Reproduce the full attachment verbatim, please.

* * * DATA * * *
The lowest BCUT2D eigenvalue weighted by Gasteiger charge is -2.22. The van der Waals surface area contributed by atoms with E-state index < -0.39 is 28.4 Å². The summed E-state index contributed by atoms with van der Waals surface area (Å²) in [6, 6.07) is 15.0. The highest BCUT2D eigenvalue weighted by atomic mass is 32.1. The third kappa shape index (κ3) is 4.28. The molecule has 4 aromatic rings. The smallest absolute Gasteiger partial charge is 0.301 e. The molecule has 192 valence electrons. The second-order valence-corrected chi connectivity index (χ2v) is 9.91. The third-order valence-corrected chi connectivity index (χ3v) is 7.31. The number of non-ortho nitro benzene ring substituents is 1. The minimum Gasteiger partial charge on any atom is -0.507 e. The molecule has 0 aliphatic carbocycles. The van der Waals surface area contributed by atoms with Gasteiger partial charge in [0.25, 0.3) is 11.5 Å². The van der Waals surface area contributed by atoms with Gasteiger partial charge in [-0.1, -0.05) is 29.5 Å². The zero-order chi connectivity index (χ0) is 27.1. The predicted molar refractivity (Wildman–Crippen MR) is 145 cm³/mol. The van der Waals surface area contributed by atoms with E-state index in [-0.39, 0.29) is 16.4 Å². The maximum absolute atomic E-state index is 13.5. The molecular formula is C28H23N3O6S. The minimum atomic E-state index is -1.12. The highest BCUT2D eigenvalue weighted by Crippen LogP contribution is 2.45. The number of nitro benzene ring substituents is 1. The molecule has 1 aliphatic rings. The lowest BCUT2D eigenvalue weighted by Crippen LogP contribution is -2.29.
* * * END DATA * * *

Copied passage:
The lowest BCUT2D eigenvalue weighted by Gasteiger charge is -2.22. The van der Waals surface area contributed by atoms with E-state index < -0.39 is 28.4 Å². The summed E-state index contributed by atoms with van der Waals surface area (Å²) in [6, 6.07) is 15.0. The highest BCUT2D eigenvalue weighted by atomic mass is 32.1. The third kappa shape index (κ3) is 4.28. The molecule has 4 aromatic rings. The smallest absolute Gasteiger partial charge is 0.301 e. The molecule has 192 valence electrons. The second-order valence-corrected chi connectivity index (χ2v) is 9.91. The third-order valence-corrected chi connectivity index (χ3v) is 7.31. The number of non-ortho nitro benzene ring substituents is 1. The minimum Gasteiger partial charge on any atom is -0.507 e. The molecule has 0 aliphatic carbocycles. The van der Waals surface area contributed by atoms with Gasteiger partial charge in [0.25, 0.3) is 11.5 Å². The van der Waals surface area contributed by atoms with Gasteiger partial charge in [-0.1, -0.05) is 29.5 Å². The zero-order chi connectivity index (χ0) is 27.1. The predicted molar refractivity (Wildman–Crippen MR) is 145 cm³/mol. The van der Waals surface area contributed by atoms with E-state index in [-0.39, 0.29) is 16.4 Å². The maximum absolute atomic E-state index is 13.5. The molecular formula is C28H23N3O6S. The minimum atomic E-state index is -1.12. The highest BCUT2D eigenvalue weighted by Crippen LogP contribution is 2.45. The number of nitro benzene ring substituents is 1. The molecule has 1 aliphatic rings. The lowest BCUT2D eigenvalue weighted by Crippen LogP contribution is -2.29.